Top 10 places to visit in Sri Lanka

Kumana National Park

The reserve is inhabited by wild bears, leopards, crocodiles, elephants, deer, but most of all birds – there are representatives of 255 species. You can move around the territory by jeeps; safari organizers are on duty at the entrance. The cost of the walk is from $75 per person.

Nuwara Eliya

This city in the mountains, surrounded by picturesque tea plantations and golf courses, is called “Little England”. Once upon a time, the British who lived on the island loved to relax here, and the atmosphere of an elite resort has survived to this day. Even local residents differ from Sri Lankans from other regions: they behave with dignity, treat tourists calmly and do not try to extort money from them at any cost.

Dambulla cave temple

One of the most famous Buddhist temples in South Asia. It is located 350m above sea level and covers about 20 ha, consists of 5 large caves, the ceilings and walls of which are decorated with frescoes, and about 70 small ones. It houses the world’s largest collection of sculptural images of Buddha, some of which are more than XX centuries old.

Kennel Pinnawala Elephant Orphanage

Built in 1975 to rescue elephants found in the jungle and wounded adult elephants, since 1982 the animals have not only been kept here, but also bred. At the moment, the nursery is home to 93 elephants of different ages. The oldest female elephant named Kumari is 65 years old.


The religious capital of Sri Lanka, a significant city for Buddhists around the world. Here are located the important monasteries of Asgiriya (XVII century) and Malwatte (XVI century), at a distance of 15-20min from Kandy there are several other religious centers famous for their frescoes.


Medieval capital of Sri Lanka, founded in the XI century. Many of the relics found during the excavation are kept in the National Museum in Colombo, but some of the values ​​were transferred to the local Archaeological Museum.

Yala National Park

Once there were hunting grounds for wealthy British colonists, and today it is a protected area of ​​about 130,000ha. The highlight of the program is the population of unique endangered Ceylon leopards. In addition to them, elephants, deer, wild boars, buffaloes, crocodiles and wild birds live here.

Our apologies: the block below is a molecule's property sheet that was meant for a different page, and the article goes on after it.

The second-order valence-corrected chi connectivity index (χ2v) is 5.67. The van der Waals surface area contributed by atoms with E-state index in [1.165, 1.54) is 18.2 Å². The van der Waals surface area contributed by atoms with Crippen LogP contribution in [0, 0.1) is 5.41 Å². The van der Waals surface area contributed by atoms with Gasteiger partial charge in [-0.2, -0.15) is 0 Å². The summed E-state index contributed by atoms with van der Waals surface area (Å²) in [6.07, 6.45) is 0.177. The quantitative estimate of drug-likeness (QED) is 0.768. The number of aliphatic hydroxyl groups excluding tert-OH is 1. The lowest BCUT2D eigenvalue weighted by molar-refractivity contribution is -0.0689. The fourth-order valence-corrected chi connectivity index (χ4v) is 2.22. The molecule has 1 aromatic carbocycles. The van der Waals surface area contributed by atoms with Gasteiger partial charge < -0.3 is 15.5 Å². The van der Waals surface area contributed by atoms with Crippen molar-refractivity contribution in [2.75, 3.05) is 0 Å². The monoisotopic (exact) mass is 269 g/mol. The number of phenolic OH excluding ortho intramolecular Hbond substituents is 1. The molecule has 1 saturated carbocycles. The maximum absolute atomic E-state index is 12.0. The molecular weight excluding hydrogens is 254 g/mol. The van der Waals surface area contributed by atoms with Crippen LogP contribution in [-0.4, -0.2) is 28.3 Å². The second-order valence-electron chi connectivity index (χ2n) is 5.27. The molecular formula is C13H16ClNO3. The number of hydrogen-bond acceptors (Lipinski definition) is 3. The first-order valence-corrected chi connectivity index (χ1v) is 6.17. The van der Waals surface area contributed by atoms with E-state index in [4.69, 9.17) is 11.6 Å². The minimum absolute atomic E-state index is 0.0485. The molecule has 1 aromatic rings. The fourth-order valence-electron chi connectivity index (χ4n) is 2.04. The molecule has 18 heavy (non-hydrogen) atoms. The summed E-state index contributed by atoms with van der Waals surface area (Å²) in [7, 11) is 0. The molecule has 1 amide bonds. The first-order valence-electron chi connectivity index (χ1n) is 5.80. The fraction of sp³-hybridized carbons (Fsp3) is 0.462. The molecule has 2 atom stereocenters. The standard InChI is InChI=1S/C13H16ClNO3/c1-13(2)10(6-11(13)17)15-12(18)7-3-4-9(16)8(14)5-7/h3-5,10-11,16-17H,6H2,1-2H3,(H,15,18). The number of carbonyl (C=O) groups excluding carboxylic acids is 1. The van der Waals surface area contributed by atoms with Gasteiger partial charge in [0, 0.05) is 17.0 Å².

The port city, whose fortifications are included in the UNESCO World Heritage List, was built by Europeans, which affected its appearance.

The main attraction is the XVII century fort. Once upon a time, residential quarters with temples, administrative buildings, a prison and a lighthouse were hidden behind the fortress walls. Now on the streets, some of which have retained their Dutch names, you can find the National Maritime Museum, the Museum of the Dutch Period, the Dutch Church, the Meera Mosque, as well as many hotels, restaurants and souvenir shops housed in old buildings. At the southern end of the fort is Flag Rock, one of the most popular dawn spots.

Adam’s Peak

A Lankan proverb says: “Whoever was not at the peak of Adam is a fool. Who has been there twice is also a fool. ” The height of the mountain is 2243m, in order to meet the dawn at the top (it is for the sake of it that many travelers decide on this adventure), you will have to hit the road at night. The ascent takes 3-4 hours, depending on your physical fitness, you will walk up a staircase with a handrail, which is illuminated only in season. There are 5,000 steps to the observation deck. Good luck!


On the top of a cliff that rises 170m above the surrounding plain, the residence of King Kassapa was built in the V century. Its gardens were home to some of the first fountains in the world, which are still in operation today.

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